...while I opted for a spicy meatball pizza.
Both were good, although the Norwegian prices are going to take a bit of getting used to; each main course cost around £18. A glass of wine would have cost £12, so we decided to save money and drink the free tapwater
Then there were just a few more hours to wait before our internal flight to Narvik. I passed them with reading, drinking strong coffee and starting to write this blog. We also had to move from the international terminal into the terminal for domestic flights, which provided a bit of variety. Overall Oslo airport is really nice. The seats were comfy and there were plenty of water fountains. We had come prepared with our own water bottles so that we didn't have to pay for bottled water.
Our flight to Narvik started boarding promptly at around 17.30. I had expected this to be a smaller plane because I didn't think Narvik would be a very popular destination, but it was actually the same size as our flight from Gatwick and seemed to be completely full. I had high hopes of us departing Oslo on time, because the flight was scheduled to land at 19.35 and the airport bus was due to depart for the town of Narvik at 19.50. If the flight was delayed and we missed that bus, it wasn't the end of the world because the was another bus scheduled for that evening... but not until after 22.00, so we would have quite a long wait.
Unfortunately, despite the promising start we didn't take off on time. The plane got close to the runway, but then had to join a queue of planes which were waiting to be de-iced. We sat for about half an hour before it was our turn to be sprayed with the de-icer and we could get on our way. The flight took around 90 minutes, so it was after 8pm before we landed in Narvik. There were no views on this flight as it was so dark, but as we came into land in Narvik we could see that it looked pretty snowy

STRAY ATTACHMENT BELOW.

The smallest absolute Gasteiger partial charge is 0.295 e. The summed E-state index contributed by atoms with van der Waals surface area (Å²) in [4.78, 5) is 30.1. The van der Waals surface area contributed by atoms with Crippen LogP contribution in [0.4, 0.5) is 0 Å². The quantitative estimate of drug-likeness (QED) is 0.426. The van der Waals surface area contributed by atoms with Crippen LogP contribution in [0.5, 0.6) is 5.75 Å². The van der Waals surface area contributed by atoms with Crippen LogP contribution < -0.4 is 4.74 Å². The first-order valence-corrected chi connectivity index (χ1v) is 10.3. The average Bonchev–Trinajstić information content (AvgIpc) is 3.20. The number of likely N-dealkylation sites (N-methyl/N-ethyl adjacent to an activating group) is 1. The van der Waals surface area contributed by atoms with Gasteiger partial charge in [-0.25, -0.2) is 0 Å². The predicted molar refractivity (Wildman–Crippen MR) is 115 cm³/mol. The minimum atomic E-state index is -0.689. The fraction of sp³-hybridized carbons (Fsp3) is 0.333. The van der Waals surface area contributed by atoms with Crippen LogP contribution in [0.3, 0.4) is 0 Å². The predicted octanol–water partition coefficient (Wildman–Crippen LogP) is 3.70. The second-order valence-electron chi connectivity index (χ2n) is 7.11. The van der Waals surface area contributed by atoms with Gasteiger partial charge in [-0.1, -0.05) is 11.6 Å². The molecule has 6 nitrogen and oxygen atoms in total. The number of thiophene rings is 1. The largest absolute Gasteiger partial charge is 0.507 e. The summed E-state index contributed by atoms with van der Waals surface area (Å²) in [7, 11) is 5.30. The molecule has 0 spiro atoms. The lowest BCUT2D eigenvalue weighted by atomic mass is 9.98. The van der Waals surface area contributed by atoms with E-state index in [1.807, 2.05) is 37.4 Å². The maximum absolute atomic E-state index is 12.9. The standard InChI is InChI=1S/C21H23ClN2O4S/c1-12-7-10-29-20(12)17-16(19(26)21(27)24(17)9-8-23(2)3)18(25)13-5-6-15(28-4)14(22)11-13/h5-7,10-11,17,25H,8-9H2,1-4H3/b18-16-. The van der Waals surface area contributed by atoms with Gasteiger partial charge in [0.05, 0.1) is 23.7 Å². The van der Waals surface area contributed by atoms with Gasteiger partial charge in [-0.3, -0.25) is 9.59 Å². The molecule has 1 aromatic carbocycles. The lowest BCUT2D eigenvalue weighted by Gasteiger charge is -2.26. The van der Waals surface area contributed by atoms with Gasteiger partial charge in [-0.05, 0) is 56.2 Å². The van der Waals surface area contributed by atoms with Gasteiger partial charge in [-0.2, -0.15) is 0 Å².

The airport which I've been referring to as "Narvik" is actually called Harstad/Narvik airport, a name which it seems to have acquired by virtue of being located equally far from both Harstad and Narvik, in a place called Evenes. It is a very small airport, so we walked straight off the plane and into a room which seemed to serve both as an arrivals hall and as baggage reclaim. We had to wait a while before the baggage carousel to start up, so I had time to get increasingly nervous about whether our bags were going to have made the connection... happily they both did, and so all that remained was to see whether the airport bus had waited because the flight was delayed.
Amazingly, when we stepped outside the airport we found that it had indeed waited I had already purchased the tickets online for 297 NOK, which is about £26 each for a journey of around an hour. The bus waited for a while longer to make sure that everyone had had time to collect their luggage and that there were no more potential passengers, before setting off on its route. The journey took us around the edge of the Ofotfjord, so I had tantalising glimpses of the coast out of the window, whenever there was sufficient light to see anything The snow seemed to go right down to the water, but the water itself was frozen.